Day 4 Completed
Day 4 Completed
It's been an amazingly long road from 22 players to nine, but what a journey it's been.
We lost two-time bracelet winner Greg Mueller right off the bat in 22nd place, followed by Thomas Bichon (20th), Phil Ivey (19th), Viktor Blom (16th), Barny Boatman (13th) and Arnaud Mattern (12th), among others. But when the final 10 players condensed on to a single table, they were still at an average 65 big blinds apiece, meaning that it took us a while to reach our official, nine-handed final. But it was worth the wait, because this is going to be fun:
Seat 1: Roland de Wolfe (1,377,000)
Seat 2: Marc Inizan (349,000)
Seat 3: Nicolas Levi (428,000)
Seat 4: Fabrizio Baldassari (697,000)
Seat 5: Brian Powell (842,000)
Seat 6: Danny Steinberg (1,520,000)
Seat 7: James Bord (1,331,000)
Seat 8: Ronald Lee (1,899,000)
Seat 9: Dan Fleyshman (1,946,000)
The blinds will be 10,000/20,000/3,000 when we reconvene at noon - with the average stack at 1.15 million, that's more than 57 big blinds apiece, meaning that we could well be in for another marathon final table - remember John Juanda in 2008, whose victory over Stanislav Alekhin didn't come until 11am the next day.
For the moment, though, our nine finalists get 13 hours of well-earned rest or drinking time, whichever floats their respective boats. We'll be back ringside tomorrow from noon, so join us back here then when we'll be bringing you all the action direct from the floor, without that pesky five-hour delay.
Until tomorrow then, goodnight from The Empire!
From the button, David Peters moved all in for his last 340,000. Roland de Wolfe was next door in the small blind, and he made the call with plenty of chips to cover Peters. Big blind (and short stack) Marc Inizan was more than happy to fold out of the way, and de Wolfe had Peters at risk as the cards were turned up.
It was good news for the at-risk Peters, and he was in a good spot to chop the pot at worst. "Be careful," Levi warned, sensing trouble. "He's good at these."
Indeed, that was the best foreshadowing we've seen tonight. The dealer burned a card and dealt three face-down, then flipped them over for the flop. The was sitting right in the window like a diamond-studded sword in Peters' back. The full flop rolled out , vaulting de Wolfe into an improbable lead. Or maybe not so improbable, according to Levi.
The turn was the , and Peters was already standing to gather his things, one card from elimination. There would be no stay of execution; the filled out the board, and it was handshakes all around for the nine survivors.
Peters has had a great run at the WSOPE, making the final table in Event #1. This run deep into the money was his tenth career WSOP cash. His bid for a second final table and potential Main Event glory, however, has fallen just short in the eleventh hour. He's out in 10th place as the final table bubble boy, taking home £54,114 as a consolation prize, but we'd imagine it's little consolation when it's all said and done.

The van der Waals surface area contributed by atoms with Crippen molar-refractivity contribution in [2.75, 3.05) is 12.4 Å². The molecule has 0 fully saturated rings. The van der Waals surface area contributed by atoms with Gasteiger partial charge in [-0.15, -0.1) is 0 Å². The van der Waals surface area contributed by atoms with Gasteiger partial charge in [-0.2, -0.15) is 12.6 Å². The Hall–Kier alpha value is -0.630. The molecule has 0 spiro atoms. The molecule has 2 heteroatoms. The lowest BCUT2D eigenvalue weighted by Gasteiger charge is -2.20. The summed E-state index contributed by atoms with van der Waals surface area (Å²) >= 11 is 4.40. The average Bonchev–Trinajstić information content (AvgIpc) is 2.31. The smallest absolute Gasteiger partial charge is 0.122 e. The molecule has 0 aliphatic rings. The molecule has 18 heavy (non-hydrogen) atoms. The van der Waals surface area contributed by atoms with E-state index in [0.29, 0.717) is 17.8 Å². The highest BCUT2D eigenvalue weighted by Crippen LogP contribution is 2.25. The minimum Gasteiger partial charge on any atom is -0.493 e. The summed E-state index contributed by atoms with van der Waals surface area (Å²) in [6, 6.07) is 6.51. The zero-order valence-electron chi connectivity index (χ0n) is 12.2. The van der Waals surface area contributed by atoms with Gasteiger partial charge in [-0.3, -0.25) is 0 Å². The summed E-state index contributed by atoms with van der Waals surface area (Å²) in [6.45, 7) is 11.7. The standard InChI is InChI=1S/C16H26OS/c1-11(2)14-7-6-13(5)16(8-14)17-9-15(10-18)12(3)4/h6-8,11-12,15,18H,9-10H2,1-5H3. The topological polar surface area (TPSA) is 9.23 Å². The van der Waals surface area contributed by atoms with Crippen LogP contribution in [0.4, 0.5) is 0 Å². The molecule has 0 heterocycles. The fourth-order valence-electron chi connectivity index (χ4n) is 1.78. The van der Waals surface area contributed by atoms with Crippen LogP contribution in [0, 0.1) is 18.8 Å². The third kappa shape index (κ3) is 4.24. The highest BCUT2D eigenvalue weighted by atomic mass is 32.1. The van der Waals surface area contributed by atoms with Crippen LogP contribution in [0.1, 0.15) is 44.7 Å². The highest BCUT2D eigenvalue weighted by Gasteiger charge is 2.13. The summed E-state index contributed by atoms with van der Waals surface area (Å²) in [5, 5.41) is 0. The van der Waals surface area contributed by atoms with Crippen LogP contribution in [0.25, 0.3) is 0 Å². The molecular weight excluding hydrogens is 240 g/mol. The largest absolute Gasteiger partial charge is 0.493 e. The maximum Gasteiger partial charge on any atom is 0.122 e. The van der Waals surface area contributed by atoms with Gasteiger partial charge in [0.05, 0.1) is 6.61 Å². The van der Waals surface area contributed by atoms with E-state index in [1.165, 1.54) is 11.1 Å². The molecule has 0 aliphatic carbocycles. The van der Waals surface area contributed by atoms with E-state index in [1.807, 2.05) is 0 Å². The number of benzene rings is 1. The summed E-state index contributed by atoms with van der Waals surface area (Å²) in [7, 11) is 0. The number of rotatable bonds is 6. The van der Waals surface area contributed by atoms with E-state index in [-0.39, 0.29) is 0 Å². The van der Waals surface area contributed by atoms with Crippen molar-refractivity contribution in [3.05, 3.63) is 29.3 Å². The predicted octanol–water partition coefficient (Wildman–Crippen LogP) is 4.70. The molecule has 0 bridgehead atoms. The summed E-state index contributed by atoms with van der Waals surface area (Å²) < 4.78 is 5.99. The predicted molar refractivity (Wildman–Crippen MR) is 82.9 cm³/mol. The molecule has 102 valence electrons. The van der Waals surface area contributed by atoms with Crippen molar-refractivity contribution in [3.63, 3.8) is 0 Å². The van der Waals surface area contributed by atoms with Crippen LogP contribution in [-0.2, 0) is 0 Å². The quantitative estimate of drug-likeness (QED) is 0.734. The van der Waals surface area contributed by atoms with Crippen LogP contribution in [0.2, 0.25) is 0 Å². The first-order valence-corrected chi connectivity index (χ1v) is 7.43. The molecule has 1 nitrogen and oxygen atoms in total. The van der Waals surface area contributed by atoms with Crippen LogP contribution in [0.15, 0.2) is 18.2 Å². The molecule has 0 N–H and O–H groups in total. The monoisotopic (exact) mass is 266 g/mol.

Stay tuned for a recap of today's action and the lineup for tomorrow's final table in just a moment...
The chips are close, but it looks like Ronald Lee has inched almost even with Dan Fleyshman with that pot. He's got about 1.95 million by our counts (in fact, they both do), but we'll try to get a better eyeball momentarily.
Brian Powell was in the hijack seat when he opened the last pot with a raise to 51,000. Next door, Daniel Steinberg didn't waste any time reraising to 126,000, and this blogger noticed some particularly shaky hands as the chips came forward. In any event, the action wasn't done there. In the small blind, Ronald Lee cut out four-betting chips, and he made it 285,000 total.
Powell has a great stare, and he flashed it in the direction of each of his opponents before electing to fold. Back on Steinberg, he paused for a moment to send a glare of his own at Lee, and he moved a stack of reds out of the way to get at his high-denomination white chips. He was just pump-faking, though; unable to pull the trigger, Steinberg said something quietly and then released his cards back to the dealer.
There was a raise from Daniel Steinberg (and possibly an action in between that we couldn't see), and Marc Inizan moved all in for an additional 268,000. Steinberg had the dealer cut down the bet, and Inizan got a bit chatty, drawing Steinberg's attention.
"This was a call until you started talking," he said, and he promptly folded. Inizan let him flip over one card (it looked like the ) and everyone seemed content with the result. Particularly Inizan, who is now up over 380,000.
Well, the dealers at least are doing their best to put a swift end to this - although the players don't seem to be biting.
Just now Dan Steinberg raised to 50,000, but got no callers. He showed the table pocket queens. That's queens twice and a set of kings we've had shown so far - and we're only halfway through the level.